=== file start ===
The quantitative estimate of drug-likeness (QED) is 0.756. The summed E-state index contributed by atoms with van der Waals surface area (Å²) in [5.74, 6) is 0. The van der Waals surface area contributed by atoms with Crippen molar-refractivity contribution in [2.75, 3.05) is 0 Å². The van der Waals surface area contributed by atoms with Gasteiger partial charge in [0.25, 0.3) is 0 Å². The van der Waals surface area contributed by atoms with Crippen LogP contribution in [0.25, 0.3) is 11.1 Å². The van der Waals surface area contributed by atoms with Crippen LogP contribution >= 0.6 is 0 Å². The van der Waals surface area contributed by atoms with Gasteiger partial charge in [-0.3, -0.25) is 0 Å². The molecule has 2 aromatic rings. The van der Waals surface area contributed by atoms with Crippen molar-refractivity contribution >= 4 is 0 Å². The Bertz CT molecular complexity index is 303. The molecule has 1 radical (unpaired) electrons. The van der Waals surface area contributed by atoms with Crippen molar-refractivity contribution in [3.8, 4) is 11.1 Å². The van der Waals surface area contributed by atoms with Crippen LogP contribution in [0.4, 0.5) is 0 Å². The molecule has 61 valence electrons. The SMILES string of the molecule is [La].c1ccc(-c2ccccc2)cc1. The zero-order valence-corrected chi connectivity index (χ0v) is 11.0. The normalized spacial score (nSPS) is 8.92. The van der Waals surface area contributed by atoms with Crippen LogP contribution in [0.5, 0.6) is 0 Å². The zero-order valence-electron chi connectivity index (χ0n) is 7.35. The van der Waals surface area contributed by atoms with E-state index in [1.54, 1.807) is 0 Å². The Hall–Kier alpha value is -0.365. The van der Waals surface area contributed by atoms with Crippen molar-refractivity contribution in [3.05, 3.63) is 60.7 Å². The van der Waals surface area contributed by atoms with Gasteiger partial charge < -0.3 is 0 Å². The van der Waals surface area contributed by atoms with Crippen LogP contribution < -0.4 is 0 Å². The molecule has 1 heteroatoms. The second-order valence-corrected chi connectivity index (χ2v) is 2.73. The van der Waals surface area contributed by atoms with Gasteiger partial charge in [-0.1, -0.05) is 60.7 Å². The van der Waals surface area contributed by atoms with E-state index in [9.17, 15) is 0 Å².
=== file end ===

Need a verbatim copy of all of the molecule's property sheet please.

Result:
The quantitative estimate of drug-likeness (QED) is 0.756. The summed E-state index contributed by atoms with van der Waals surface area (Å²) in [5.74, 6) is 0. The van der Waals surface area contributed by atoms with Crippen molar-refractivity contribution in [2.75, 3.05) is 0 Å². The van der Waals surface area contributed by atoms with Gasteiger partial charge in [0.25, 0.3) is 0 Å². The van der Waals surface area contributed by atoms with Crippen LogP contribution in [0.25, 0.3) is 11.1 Å². The van der Waals surface area contributed by atoms with Crippen LogP contribution >= 0.6 is 0 Å². The van der Waals surface area contributed by atoms with Gasteiger partial charge in [-0.3, -0.25) is 0 Å². The molecule has 2 aromatic rings. The van der Waals surface area contributed by atoms with Crippen molar-refractivity contribution >= 4 is 0 Å². The Bertz CT molecular complexity index is 303. The molecule has 1 radical (unpaired) electrons. The van der Waals surface area contributed by atoms with Crippen molar-refractivity contribution in [3.8, 4) is 11.1 Å². The van der Waals surface area contributed by atoms with Crippen LogP contribution in [0.4, 0.5) is 0 Å². The molecule has 61 valence electrons. The SMILES string of the molecule is [La].c1ccc(-c2ccccc2)cc1. The zero-order valence-corrected chi connectivity index (χ0v) is 11.0. The normalized spacial score (nSPS) is 8.92. The van der Waals surface area contributed by atoms with Crippen LogP contribution in [0.5, 0.6) is 0 Å². The zero-order valence-electron chi connectivity index (χ0n) is 7.35. The van der Waals surface area contributed by atoms with E-state index in [1.54, 1.807) is 0 Å². The Hall–Kier alpha value is -0.365. The van der Waals surface area contributed by atoms with Crippen molar-refractivity contribution in [3.05, 3.63) is 60.7 Å². The van der Waals surface area contributed by atoms with Gasteiger partial charge < -0.3 is 0 Å². The van der Waals surface area contributed by atoms with Crippen LogP contribution < -0.4 is 0 Å². The molecule has 1 heteroatoms. The second-order valence-corrected chi connectivity index (χ2v) is 2.73. The van der Waals surface area contributed by atoms with Gasteiger partial charge in [-0.1, -0.05) is 60.7 Å². The van der Waals surface area contributed by atoms with E-state index in [9.17, 15) is 0 Å².